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Gold falls as dollar rise offsets unease over Spain

Gold fell for the first time in three days Wednesday as a dollar rally, tamer inflation data and year-end book-squaring more than offset safe-haven buying after ratings agency Moody's said it may downgrade Spain's debt rating.

The dollar rose nearly 1 per cent against a basket of major currencies as U.S. data showed a steady recovery in New York state's manufacturing sector. A mild gain in U.S. consumer prices also reduced bullion's appeal as a hedge against long-term inflation.

Renewed contagion risks from the euro zone debt crisis failed to drive gold higher after Moody's placed Spain's Aa1 ratings on review for a possible downgrade, a reminder that fiscal problems in Europe are far from over.

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"There wasn't aggressive safe-haven buying to push the market up. It's the end of the year and many books are closed. People have had huge profits for the year and they decided to book them now," said COMEX gold options floor trader Jonathan Jossen.

Spot gold fell 0.7 per cent to $1,385.60 an ounce at 2:13 p.m. EST (1913 GMT). U.S. gold futures for February delivery settled down $18.10 at $1,386.20.

Spot silver dropped 1.2 per cent to $29.04 an ounce.

Year to date, silver's 72 per cent gain still sharply exceeded gold's rise of 26 per cent, as the gold/silver ratio held near its lowest level in four years at 47.

COMEX gold and silver futures volume were both about 40 per cent below their 30-day averages, preliminary Reuters data showed. Volume tends to dwindle toward the year-end as some major trading desks and funds have already closed their books.

Investment demand in the white metal remained strong. iShares Silver Trust, the world's largest silver-backed ETF, said its holdings hit a record high at 10,964.14 tonnes on Dec. 14.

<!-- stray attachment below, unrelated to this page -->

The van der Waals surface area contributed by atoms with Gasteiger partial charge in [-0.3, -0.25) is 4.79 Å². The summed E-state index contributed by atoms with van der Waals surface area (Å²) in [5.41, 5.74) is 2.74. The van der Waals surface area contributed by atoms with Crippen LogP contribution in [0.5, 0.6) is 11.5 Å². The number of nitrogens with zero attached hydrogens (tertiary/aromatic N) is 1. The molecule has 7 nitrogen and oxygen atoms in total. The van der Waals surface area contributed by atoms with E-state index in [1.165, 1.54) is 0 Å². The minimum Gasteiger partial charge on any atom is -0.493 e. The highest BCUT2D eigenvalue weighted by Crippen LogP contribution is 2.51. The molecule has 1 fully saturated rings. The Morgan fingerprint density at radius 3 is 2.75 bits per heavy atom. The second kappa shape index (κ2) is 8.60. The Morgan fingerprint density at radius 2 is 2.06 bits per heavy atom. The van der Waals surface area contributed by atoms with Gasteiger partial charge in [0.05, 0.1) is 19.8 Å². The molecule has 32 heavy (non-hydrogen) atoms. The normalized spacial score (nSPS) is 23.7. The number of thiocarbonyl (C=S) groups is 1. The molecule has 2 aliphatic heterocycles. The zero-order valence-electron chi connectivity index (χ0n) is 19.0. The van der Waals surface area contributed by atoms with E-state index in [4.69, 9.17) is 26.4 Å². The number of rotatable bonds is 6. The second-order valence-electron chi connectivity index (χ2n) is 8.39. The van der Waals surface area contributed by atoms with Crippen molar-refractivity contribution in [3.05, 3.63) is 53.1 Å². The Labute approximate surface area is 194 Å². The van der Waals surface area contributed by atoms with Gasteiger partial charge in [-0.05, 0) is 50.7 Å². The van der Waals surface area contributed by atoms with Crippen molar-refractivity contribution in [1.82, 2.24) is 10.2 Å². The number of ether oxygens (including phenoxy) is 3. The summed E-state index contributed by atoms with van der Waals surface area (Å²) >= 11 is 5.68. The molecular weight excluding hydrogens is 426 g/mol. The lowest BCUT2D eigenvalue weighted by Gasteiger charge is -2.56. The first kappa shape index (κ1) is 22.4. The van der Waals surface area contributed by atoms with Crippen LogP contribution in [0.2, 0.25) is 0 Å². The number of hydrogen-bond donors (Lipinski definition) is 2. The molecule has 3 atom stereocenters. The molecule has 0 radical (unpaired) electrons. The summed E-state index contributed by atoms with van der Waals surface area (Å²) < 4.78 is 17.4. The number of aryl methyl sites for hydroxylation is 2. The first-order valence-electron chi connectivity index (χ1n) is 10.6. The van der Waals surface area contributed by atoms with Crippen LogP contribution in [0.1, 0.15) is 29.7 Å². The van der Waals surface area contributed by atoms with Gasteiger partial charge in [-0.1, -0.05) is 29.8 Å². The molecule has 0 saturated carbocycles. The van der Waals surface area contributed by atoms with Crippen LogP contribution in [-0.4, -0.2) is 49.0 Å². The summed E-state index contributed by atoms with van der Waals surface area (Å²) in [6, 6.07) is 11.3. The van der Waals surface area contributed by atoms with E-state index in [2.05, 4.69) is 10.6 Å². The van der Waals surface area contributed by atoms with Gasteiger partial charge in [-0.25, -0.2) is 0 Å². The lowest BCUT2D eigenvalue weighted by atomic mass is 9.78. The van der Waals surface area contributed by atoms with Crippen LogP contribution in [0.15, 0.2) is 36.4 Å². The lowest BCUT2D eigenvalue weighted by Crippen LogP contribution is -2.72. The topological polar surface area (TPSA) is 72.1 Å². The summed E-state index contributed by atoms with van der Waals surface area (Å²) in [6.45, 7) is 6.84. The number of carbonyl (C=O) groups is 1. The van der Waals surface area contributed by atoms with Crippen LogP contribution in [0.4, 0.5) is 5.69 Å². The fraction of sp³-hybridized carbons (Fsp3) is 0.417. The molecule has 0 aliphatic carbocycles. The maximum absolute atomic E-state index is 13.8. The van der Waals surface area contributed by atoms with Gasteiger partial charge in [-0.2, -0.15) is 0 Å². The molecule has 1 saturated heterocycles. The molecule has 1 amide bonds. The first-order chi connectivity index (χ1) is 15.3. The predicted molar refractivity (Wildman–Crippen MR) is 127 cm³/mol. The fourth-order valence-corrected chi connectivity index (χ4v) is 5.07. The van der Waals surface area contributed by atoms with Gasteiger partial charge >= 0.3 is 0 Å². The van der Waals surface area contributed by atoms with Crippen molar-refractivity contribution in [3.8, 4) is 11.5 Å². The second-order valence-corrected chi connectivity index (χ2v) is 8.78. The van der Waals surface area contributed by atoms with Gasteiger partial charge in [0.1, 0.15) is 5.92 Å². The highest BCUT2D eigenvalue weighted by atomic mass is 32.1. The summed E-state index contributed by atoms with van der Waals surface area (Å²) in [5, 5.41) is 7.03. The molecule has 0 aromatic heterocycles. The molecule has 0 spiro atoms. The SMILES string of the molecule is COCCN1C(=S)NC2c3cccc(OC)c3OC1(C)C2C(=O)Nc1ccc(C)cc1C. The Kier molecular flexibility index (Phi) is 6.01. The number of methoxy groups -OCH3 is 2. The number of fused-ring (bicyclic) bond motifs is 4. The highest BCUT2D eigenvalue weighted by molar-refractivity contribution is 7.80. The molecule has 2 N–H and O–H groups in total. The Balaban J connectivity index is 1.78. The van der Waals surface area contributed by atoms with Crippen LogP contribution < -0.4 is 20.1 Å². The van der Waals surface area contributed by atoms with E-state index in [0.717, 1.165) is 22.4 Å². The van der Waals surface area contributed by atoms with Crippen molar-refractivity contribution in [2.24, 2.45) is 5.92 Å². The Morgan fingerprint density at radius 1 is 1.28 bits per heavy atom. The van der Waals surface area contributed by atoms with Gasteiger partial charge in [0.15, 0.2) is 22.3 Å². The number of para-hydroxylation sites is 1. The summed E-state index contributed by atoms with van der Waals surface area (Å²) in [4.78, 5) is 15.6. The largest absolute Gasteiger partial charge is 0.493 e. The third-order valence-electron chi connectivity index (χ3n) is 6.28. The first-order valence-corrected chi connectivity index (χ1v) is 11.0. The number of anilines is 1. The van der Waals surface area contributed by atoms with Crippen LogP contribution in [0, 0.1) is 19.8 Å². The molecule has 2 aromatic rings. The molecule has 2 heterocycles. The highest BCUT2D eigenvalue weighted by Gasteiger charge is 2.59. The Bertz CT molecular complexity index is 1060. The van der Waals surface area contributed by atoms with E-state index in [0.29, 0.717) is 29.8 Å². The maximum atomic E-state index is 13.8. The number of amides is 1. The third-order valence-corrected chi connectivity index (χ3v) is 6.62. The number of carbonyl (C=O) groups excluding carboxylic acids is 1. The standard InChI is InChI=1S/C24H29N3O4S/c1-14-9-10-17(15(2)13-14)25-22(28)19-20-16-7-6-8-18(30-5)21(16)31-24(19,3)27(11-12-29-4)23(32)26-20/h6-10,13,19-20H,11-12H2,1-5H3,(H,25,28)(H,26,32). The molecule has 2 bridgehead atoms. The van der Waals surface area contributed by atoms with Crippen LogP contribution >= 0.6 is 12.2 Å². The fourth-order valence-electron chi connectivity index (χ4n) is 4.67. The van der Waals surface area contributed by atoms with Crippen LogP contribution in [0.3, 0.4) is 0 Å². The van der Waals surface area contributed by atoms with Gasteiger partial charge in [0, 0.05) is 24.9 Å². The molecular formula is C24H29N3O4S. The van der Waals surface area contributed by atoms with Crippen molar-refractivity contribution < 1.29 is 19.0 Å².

Banks' commodity businesses were still in the spotlight after reports that JPMorgan had amassed a larger long position in copper and was unwinding a big silver short.

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The Moody's news on Spain fueled concern over the scale of some euro zone countries' debt, after Greece and Ireland struggled with their finances earlier this year. This helped drive gold to a record $1,430.95 an ounce earlier this month.

Some budget experts also fear the United States will face a Greece-style debt crisis over the coming decade if it does not bring down budget deficits which hit 9.9 per cent of GDP in fiscal 2009.

"The unease generated by ever-growing budget deficits is negative for the U.S. dollar and supportive of gold," HSBC said in a note. "A lack of confidence in the government's willingness to cut the deficit is an important component in the gold rally."

TREASURY YIELDS RISE Credit Suisse analyst Tom Kendall said the concern about euro zone stability and debt will continue into the first quarter of next year, supporting gold.

"The yields on the 10-year (U.S. Treasury) has come up almost 40 per cent from the yield low and gold is still trading either side of $1,400. I think that's a very reassuring performance."

Sharply higher U.S. government bond yields, seen as a proxy of short-term interest rates, have recently drawn investors away from gold buying.

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Treasury yields, which move in the opposite direction to prices, have risen on a market view that a combination of fiscal and monetary stimulus would push growth higher in the first half of next year.

On Wednesday, benchmark Treasury prices turned lower after rising earlier in the session.

The world's largest gold exchange-traded fund, the SPDR Gold Trust, said its holdings fell by just over 3 tonnes on Tuesday.

Platinum fell 0.5 per cent to $1,696.49 an ounce, and palladium dropped 1.5 per cent to $746.97.

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